Thus, at the beginning of the 20th century, each group was symbolically associated with an activity, an animal, or a plant. The Gil-a mard were associated with rice cultivation, silkworm production and raising oxen. Bullfighting (varzā jang) was the symbol of this bovinophile culture (see GĀVBĀZI). The Gāleš and Ṭāleš people were known for their cattle drives from the forested piedmont plains (qešlāq) to the alpine prairies (yeylāq). The Kurds on the plain were buffalo-breeders, the Armenians pig farmers, and the ʿArāqis caravan drivers. Azeris fished the sea and worked in the fields. Turkmens specialized in marine transportation, while the Greeks partly controlled the production of olive oil (see Bromberger, 2008, pp. 155-57).
This brief description calls for three observations. First, it must be noted that certain specializations, such as Armenian pig breeding or Greek olive-oil production, are directly related to cultural and historical factors, while others are merely the ethnic expression of economic inequalities. Nothing in the culture of the Turkish-speaking Ḵalḵālis predisposes them to hard agricultural work, if not for their status as poor mountain people. As mentioned above, to the east, the Gālešis and the Ṭāleqānis traditionally came to work at the same tasks during the cold season. Therefore, the concept of an ethnic work division is, in many cases, likely to hide the real nature of underlying social relations (see Bromberger, 1988, p. 103). Second, the technical and political evolution in the 20th century caused some specializations to disappear or decline. The Greeks, like other foreign minorities, left Gilān after the First World War. The end of pig-breeding and import-export activities after the 1979 Islamic Revolution caused a significant decline in the Armenian population. The mechanization of agriculture often made the Ḵalḵālis’ tasks redundant, in spite of their continued willingness to do hard work. Lastly and more importantly, a process of cutting across and undoing these divisions of labor started about late 20th century. A greater number of Gil-a mard take part in cooperative fisheries, while some Ḵalḵālis and Gālešis have settled in villages on the plain, becoming sons-in-law (ḵān dāmādi) by marrying local girls, or by sharecropping land owned by people who have migrated to towns. In addition, Azerbaijanis have become active in the urban economy, particularly construction and trade, so that the traditional hierarchy, though still noticeable objectively and subjectively, is in fact beginning to wane..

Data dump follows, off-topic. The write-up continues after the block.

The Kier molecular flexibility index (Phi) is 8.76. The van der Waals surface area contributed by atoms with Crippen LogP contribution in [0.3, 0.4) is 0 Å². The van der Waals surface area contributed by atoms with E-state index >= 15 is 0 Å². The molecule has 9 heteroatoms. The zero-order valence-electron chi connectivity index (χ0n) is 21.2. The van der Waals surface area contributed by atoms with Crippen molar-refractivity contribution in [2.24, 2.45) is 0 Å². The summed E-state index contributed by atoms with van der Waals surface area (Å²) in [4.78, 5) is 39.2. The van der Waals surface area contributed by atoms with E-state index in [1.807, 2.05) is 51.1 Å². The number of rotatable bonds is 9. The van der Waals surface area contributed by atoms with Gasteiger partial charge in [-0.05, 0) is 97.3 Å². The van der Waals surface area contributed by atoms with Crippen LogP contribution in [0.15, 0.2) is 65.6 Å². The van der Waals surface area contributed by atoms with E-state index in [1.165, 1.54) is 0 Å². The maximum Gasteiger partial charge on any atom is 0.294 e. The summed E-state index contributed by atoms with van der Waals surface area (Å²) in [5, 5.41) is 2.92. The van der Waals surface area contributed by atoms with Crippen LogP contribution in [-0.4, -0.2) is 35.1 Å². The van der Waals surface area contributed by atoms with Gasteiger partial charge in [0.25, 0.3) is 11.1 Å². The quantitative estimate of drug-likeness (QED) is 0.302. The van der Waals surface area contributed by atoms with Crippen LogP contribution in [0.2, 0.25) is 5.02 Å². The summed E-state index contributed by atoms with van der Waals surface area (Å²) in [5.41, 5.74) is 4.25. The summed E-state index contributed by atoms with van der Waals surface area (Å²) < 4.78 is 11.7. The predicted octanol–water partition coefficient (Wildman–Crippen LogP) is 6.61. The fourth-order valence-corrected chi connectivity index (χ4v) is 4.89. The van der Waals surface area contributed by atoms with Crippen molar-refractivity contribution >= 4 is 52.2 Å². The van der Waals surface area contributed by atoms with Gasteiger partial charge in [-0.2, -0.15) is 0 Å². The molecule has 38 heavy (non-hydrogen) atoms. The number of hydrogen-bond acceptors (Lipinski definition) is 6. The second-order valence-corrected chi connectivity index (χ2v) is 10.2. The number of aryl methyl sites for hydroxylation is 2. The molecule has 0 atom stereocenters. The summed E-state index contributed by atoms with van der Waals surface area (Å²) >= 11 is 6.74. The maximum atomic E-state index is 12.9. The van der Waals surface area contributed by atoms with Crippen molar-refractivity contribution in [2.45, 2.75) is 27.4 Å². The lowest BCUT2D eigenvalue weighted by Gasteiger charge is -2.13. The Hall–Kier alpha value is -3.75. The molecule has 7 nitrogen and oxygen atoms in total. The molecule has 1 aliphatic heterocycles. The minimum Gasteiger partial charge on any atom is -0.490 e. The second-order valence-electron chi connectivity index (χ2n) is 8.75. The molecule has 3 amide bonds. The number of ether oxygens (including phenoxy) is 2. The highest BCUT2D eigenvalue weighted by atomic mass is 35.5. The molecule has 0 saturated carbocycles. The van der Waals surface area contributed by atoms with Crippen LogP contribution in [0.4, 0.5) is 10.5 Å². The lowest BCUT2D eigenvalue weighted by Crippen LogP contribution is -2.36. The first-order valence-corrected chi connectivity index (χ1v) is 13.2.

K. E. Abbott, “Narrative of Consul Abbott’s Journey along the Shores of the Caspian Sea,” 1843-44, MS FO 60/108, National Archives, Kew, UK.
M. Bazin, Le Ṭâlech: Une région ethnique au nord de l’Iran, 2 vols., Paris, 1980.
Idem, “Ethnies et groupes socio-professionnels dans le nord de l’Iran,” in J.-P. Digard, ed., Le fait ethnique en Iran et en Afghanistan, Paris, 1988, pp. 77-88.
M. Bazin and C. Bromberger, Gilân et Âzarbâyjân oriental: Cartes et documents ethnographiques, Paris, 1982.
M. Bazin and A. Pour-Fickoui, Élevage et vie pastorale dans le Guilân (Iran septentrional), Paris, 1978.
C. Bromberger, “Comment peut-on être Rašti? Contenus, perceptions et implications du fait ethnique dans le nord de l’Iran,” in J.-P. Digard, ed., Le fait ethnique en Iran et en Afghanistan, Paris, 1988, pp. 89-107.
Idem, “Changements techniques et transformations des rapports sociaux: La sériciculture au Gilân,” in Y. Richard, ed., Entre l’Iran et l’Occident: Adaptation et assimilation des idées et techniques occidentales en Iran, Paris, 1989, pp. 71-89.
Idem, “De barattes en pressoirs à olives. Pour une ethnologie des techniques dans le monde iranien en général et au Gilân en particulier,” Nouvelle Revue des Études iraniennes, I, 1, 2008, pp. 139-167.
C. Chaqueri, ed., The Armenians of Iran: The Paradoxical Role of a Minority in a Dominant Culture, Cambridge, Mass., 1998.
C. F. Mackenzie, “Narrative of a Journey from Resht to Asterabad,” 1859, MS FO 60/245, National Archives, Kew, UK.
H. Kopp, Städte im östlichen iranischen Kaspitiefland: Ein Beitrag zur Kenntnis der jüngeren Entwicklung orientalischer Mittel- und Kleinstädte, Erlangen, 1973.
X. de Planhol, L’islam et la mer: La mosquée et le matelot—VIIème-XXème siècle, Paris, 2000.
H. L. Rabino, Les provinces caspiennes de la Perse: Le Guilân, Paris, 1917a.
Idem, Les provinces caspiennes de la Perse: Le Guilân—Illustrations, Paris, 1917b.
H. L. Rabino and D. F. Lafont, “La culture du riz au Gilân (Perse) et dans les autres provinces du sud de la Caspienne,” Annales de l’École Nationale d’Agriculture de Montpellier 10, 1910, pp. 130-63; 11, 1911, pp. 5-51.
Originally Published: November 12, 2010
Last Updated: November 12, 2010